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Emily LakdawallaAugust 26, 2005

Catching up with Hayabusa

Hayabusa (formerly known as MUSES-C) is getting very, very close to its target asteroid Itokawa, and should be arriving soon! Hayabusa, which means "falcon" in Japanese, is a daring mission design: it is going to land a little surface hopper on Itokawa, and will also return samples from the asteroid to Earth. If they succeed, it'll be the first sample return mission from an asteroid.

One of the oddest things about this mission is that although they'll spend a couple of months at Itokawa, they will not really be orbiting the asteroid. The asteroid is just too small for that, less than a kilometer in diameter. Instead, they're using ion engines basically to match their heliocentric orbit with Itokawa's. The relative speed between the two right now is only about 10 meters per second, and will decrease until it is nearly zero.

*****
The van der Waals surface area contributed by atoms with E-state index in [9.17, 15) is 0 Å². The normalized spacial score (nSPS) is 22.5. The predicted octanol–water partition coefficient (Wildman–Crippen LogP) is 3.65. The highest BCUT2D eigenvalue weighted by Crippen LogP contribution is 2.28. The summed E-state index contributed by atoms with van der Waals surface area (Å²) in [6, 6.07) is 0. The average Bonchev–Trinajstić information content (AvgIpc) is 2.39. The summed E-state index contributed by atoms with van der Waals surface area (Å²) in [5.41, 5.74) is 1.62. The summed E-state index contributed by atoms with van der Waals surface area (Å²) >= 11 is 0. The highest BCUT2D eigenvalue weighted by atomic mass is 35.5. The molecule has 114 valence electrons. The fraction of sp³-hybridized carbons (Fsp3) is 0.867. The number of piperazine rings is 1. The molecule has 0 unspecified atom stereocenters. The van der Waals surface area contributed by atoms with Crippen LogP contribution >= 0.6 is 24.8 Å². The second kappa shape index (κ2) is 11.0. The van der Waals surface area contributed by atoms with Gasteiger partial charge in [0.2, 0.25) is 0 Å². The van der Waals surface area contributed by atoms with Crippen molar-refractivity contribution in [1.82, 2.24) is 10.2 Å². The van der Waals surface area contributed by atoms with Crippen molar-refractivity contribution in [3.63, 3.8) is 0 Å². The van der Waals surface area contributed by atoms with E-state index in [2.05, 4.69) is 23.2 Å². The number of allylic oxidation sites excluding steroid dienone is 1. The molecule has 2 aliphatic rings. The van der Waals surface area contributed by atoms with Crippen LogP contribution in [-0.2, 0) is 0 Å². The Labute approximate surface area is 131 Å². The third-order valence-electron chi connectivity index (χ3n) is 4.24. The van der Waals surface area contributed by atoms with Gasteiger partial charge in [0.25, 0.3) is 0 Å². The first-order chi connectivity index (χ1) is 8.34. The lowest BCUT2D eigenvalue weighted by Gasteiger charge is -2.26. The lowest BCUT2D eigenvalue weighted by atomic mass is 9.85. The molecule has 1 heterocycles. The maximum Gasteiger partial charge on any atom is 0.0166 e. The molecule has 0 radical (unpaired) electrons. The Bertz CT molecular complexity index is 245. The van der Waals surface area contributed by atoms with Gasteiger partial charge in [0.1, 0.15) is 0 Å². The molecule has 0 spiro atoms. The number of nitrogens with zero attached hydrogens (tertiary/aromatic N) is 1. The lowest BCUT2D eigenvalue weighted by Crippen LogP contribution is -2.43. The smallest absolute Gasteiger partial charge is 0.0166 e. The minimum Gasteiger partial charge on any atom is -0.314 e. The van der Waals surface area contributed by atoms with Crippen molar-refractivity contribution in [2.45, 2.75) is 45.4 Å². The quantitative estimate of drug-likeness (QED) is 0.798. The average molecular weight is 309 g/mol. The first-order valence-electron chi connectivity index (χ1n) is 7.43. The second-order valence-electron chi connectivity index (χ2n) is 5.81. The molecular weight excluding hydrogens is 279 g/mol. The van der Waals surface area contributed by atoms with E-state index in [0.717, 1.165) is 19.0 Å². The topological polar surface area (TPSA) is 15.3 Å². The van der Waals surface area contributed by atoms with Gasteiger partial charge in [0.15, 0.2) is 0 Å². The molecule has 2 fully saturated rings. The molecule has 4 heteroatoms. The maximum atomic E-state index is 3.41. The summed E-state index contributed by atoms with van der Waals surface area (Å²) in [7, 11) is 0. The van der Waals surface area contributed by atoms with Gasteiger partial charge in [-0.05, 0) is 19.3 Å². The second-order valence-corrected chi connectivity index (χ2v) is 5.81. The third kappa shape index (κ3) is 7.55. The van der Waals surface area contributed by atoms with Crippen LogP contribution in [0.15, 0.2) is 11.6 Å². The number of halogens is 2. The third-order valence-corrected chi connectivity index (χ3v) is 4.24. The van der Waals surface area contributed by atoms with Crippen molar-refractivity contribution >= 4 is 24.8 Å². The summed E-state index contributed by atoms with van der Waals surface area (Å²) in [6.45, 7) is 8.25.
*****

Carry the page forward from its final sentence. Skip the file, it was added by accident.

Yesterday, we got a message from Tasuku Iyori of The Planetary Society of Japan, updating us on the current plans for Hayabusa:

Hayabusa is already getting images of Itokawa. Here's a little animation from August 23 and 24, in which Itokawa can be seen to move with respect to the background stars. The images were taken from a distance of less than 10,000 kilometers.

The Planetary Society of Japan also has a recent update from Yasunori Matogawa, an Associate Executive Director at JAXA, about the recent status of Hayabusa. We'll be posting more updates on our website, too, so stay tuned!

Read more: mission status, Hayabusa (MUSES-C)

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Emily Lakdawalla

Senior Editor and Planetary Evangelist for The Planetary Society
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